By now the news of the new breast cancer screening guidelines issued by the U.S.Preventive Services Task Force* is out and sides have been chosen. Several prominent breast cancer organizations have come out for the guidelines, while several others are outraged.
So what are the recommendations exactly?
From the U.S. Department of Health and Human Services, USPSTF Press Release:
-Women 40-49 should not have routine mammograms
-Regular mammography screening should start at age 50 and occur every two years until age 74.
-Regular biennial exams for women under 50 should be made on a case by case basis, depending on the individual and should take into account the patient’s full understanding of the specific risks and benefits
-more research is necessary for the USPSTF to make recommendations for or against regular screening for women over 75
The task force also:
-Recommended AGAINST teaching breast self-exams (BSE)
-Said there is insufficient evidence to assess the additional risks or benefits of clinical breast exams beyond mammography screening in women over 40
- Said there is insufficient evidence to assess the additional risks or benefits of either digital mammography or MRI over film mammography as screening tools for breast cancer.
Created in 1984, the USPSTF is an independent panel of experts in primary care and prevention that systematically reviews the evidence of effectiveness and develops recommendations for clinical preventive services. Their recommendations are considered the “gold standard” and are likely to be widely adopted, and thus have a huge impact on what patients and doctors know and understand about breast cancer detection.
Organizations that support the new guidelines:
National Breast Cancer Coalition:
“For years, NBCC has told the public the difficult truth about the limitations and risks of breast cancer screening, both for mammography and breast self examination. The United States Preventive Services Task Force (USPSTF) today has released revised guidelines that, in part, reflect our long-held position on screening.”
Dr. Susan Love Research Foundation:
“…we need to do help women understand what mammography can and cannot do, and focus on finding the cause of breast cancer and preventing it altogether. I don’t want women going for mammograms they don’t need, or feeling I false sense of security because they have had one. I want them to have the opportunity to take part in the research that we need to go beyond a cure!”
Organizations against the new guidelines:
“At Breastcancer.org, we are deeply troubled by both the analysis that led to these proposed guideline changes and the effect these proposed changes would have on the health and lives of women. Our specific concerns:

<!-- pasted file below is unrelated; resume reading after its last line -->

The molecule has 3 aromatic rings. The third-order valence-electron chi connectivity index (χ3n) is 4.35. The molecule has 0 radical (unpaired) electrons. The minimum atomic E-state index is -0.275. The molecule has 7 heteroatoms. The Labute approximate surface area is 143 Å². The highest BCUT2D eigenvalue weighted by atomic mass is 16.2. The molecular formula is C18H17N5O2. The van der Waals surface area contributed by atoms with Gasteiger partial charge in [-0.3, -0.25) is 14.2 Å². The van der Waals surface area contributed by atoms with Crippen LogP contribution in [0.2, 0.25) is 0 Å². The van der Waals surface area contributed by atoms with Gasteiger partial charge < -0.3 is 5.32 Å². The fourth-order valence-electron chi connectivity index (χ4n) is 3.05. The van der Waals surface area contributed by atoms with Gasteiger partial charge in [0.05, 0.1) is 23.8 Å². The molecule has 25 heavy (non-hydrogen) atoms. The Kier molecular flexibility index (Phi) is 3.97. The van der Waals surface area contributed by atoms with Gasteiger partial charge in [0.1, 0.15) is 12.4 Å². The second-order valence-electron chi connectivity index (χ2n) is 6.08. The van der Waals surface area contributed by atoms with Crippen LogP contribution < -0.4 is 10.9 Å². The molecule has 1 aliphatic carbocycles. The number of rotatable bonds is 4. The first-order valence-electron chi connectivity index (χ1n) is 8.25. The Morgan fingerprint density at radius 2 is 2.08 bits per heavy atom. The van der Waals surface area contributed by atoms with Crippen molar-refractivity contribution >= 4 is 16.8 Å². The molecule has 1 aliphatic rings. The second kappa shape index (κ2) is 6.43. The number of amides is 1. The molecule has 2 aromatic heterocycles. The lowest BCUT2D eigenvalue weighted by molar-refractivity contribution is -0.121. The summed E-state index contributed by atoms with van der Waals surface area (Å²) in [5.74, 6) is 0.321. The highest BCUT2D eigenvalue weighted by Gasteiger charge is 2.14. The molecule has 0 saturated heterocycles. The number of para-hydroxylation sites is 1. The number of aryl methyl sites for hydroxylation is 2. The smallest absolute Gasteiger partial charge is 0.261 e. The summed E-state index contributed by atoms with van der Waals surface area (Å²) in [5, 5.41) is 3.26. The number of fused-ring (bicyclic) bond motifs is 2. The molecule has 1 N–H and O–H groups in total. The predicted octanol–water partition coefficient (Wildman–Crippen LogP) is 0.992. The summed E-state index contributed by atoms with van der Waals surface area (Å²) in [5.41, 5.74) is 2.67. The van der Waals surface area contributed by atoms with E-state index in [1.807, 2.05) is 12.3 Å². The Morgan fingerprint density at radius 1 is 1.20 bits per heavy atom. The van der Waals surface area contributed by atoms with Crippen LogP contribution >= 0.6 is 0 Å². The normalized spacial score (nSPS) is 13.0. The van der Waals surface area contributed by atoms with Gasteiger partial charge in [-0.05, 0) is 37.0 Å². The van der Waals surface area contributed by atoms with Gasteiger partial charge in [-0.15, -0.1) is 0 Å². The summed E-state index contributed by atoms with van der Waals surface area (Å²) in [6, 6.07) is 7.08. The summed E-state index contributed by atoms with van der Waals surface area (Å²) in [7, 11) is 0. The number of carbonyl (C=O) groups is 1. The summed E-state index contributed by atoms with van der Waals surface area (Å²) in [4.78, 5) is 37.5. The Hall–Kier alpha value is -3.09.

- The analysis was based on older mammography techniques, meaning the researchers mostly looked at results from film mammograms instead of digital mammograms.
- The analysis was based on some inaccurate assumptions about optimal treatment after breast cancer is diagnosed.
- The analysis did not adequately consider the combined benefit of early detection (with current screening guidelines) and new treatments that have resulted in steadily improving survival rates in recent years. Screening cannot be looked at in isolation as a snapshot. Screening happens as we continue to improve both diagnosis and treatment. But we can’t treat what isn’t diagnosed.
- The proposed guideline changes would mean that many breast cancers would be diagnosed at a later stage, making it harder to become cancer-free.
- The proposed guideline changes would mean that younger women would be diagnosed later. “
“The American Cancer Society continues to recommend annual screening using mammography and clinical breast examination for all women beginning at age 40. Our experts make this recommendation having reviewed virtually all the same data reviewed by the USPSTF, but also additional data that the USPSTF did not consider. When recommendations are based on judgments about the balance of risks and benefits, reasonable experts can look at the same data and reach different conclusions.”
Susan G. Komen for the Cure:
"Susan G. Komen for the Cure wants to eliminate any impediments to regular mammography screening for women age 40 and older. While there is no question that mammograms save lives for women over 50 and women 40-49, there is enough uncertainty about the age at which mammography should begin and the frequency of screening that we would not want to see a change in policy for screening mammography at this time." Komen's current screening guidelines.
American College of Obstetricians and Gynecologists (ACOG):
"The American College of Obstetricians and Gynecologists, however, currently continues to recommend the following services:
• Screening mammography every 1-2 years for women aged 40-49 years
• Screening mammography every year for women age 50 or older
• BSE; BSE has the potential to detect palpable breast cancer and can be recommended."
The College is continuing to evaluate in detail the new USPSTF recommendations and the new evidence considered by the USPSTF. Any changes to College guidance will be published in its journal Obstetrics & Gynecology.
We want to know what you think of the new guidelines. Do you have questions? Comments? Concerns? Let us know how we can help you navigate these new guidelines.
Over the next few days we plan to bring you more commentary from our experts, from the web, and from doctors about how, exactly, these new guidelines will impact you or the women in your lives.
Update #1: Kathleen Sebelius, HHS Secretary: "http://www.healthcentral.com/breast-cancer/c/78/95453/recommendations."
Update #2: BreastCancer.org has a petition to change the new BC screening guidelines
Phyllis Johnson: Risks and Benefits: Understanding the Statistics that Affect You
Maimah Karmo: The "Gods" Must Be Crazy
Published On: November 17, 2009